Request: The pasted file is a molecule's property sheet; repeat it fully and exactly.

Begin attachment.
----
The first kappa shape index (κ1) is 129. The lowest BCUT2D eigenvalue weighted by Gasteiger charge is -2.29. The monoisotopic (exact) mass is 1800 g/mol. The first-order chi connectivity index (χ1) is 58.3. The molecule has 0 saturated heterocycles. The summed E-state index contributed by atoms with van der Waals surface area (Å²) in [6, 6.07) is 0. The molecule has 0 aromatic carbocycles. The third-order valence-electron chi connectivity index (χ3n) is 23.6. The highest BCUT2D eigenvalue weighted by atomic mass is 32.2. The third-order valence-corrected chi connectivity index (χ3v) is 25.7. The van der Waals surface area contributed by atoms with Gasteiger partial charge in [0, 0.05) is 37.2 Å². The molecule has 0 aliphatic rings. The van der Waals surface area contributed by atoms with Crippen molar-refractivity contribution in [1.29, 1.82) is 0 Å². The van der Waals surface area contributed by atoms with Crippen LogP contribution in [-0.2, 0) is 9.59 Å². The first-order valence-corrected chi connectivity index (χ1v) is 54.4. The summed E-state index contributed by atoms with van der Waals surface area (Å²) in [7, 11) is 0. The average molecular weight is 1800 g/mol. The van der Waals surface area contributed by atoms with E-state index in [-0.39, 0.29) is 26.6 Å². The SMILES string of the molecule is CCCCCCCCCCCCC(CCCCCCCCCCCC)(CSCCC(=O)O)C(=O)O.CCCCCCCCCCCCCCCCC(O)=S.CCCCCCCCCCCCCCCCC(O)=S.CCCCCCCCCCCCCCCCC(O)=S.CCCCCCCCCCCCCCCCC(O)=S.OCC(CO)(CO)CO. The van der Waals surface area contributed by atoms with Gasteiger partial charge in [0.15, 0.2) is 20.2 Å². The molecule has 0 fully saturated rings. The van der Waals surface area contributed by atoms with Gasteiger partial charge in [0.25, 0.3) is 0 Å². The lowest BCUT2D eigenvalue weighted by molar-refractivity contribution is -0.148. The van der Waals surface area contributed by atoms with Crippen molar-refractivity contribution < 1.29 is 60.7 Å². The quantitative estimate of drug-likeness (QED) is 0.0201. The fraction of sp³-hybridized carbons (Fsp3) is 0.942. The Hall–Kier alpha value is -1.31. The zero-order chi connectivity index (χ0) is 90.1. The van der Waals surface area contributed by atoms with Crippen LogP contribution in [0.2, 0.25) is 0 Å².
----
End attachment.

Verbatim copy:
The first kappa shape index (κ1) is 129. The lowest BCUT2D eigenvalue weighted by Gasteiger charge is -2.29. The monoisotopic (exact) mass is 1800 g/mol. The first-order chi connectivity index (χ1) is 58.3. The molecule has 0 saturated heterocycles. The summed E-state index contributed by atoms with van der Waals surface area (Å²) in [6, 6.07) is 0. The molecule has 0 aromatic carbocycles. The third-order valence-electron chi connectivity index (χ3n) is 23.6. The highest BCUT2D eigenvalue weighted by atomic mass is 32.2. The third-order valence-corrected chi connectivity index (χ3v) is 25.7. The van der Waals surface area contributed by atoms with Gasteiger partial charge in [0, 0.05) is 37.2 Å². The molecule has 0 aliphatic rings. The van der Waals surface area contributed by atoms with Crippen molar-refractivity contribution in [1.29, 1.82) is 0 Å². The van der Waals surface area contributed by atoms with Crippen LogP contribution in [-0.2, 0) is 9.59 Å². The first-order valence-corrected chi connectivity index (χ1v) is 54.4. The summed E-state index contributed by atoms with van der Waals surface area (Å²) in [7, 11) is 0. The average molecular weight is 1800 g/mol. The van der Waals surface area contributed by atoms with E-state index in [-0.39, 0.29) is 26.6 Å². The SMILES string of the molecule is CCCCCCCCCCCCC(CCCCCCCCCCCC)(CSCCC(=O)O)C(=O)O.CCCCCCCCCCCCCCCCC(O)=S.CCCCCCCCCCCCCCCCC(O)=S.CCCCCCCCCCCCCCCCC(O)=S.CCCCCCCCCCCCCCCCC(O)=S.OCC(CO)(CO)CO. The van der Waals surface area contributed by atoms with Gasteiger partial charge in [0.15, 0.2) is 20.2 Å². The molecule has 0 fully saturated rings. The van der Waals surface area contributed by atoms with Gasteiger partial charge in [0.25, 0.3) is 0 Å². The lowest BCUT2D eigenvalue weighted by molar-refractivity contribution is -0.148. The van der Waals surface area contributed by atoms with Crippen molar-refractivity contribution < 1.29 is 60.7 Å². The quantitative estimate of drug-likeness (QED) is 0.0201. The fraction of sp³-hybridized carbons (Fsp3) is 0.942. The Hall–Kier alpha value is -1.31. The zero-order chi connectivity index (χ0) is 90.1. The van der Waals surface area contributed by atoms with Crippen LogP contribution in [0.2, 0.25) is 0 Å².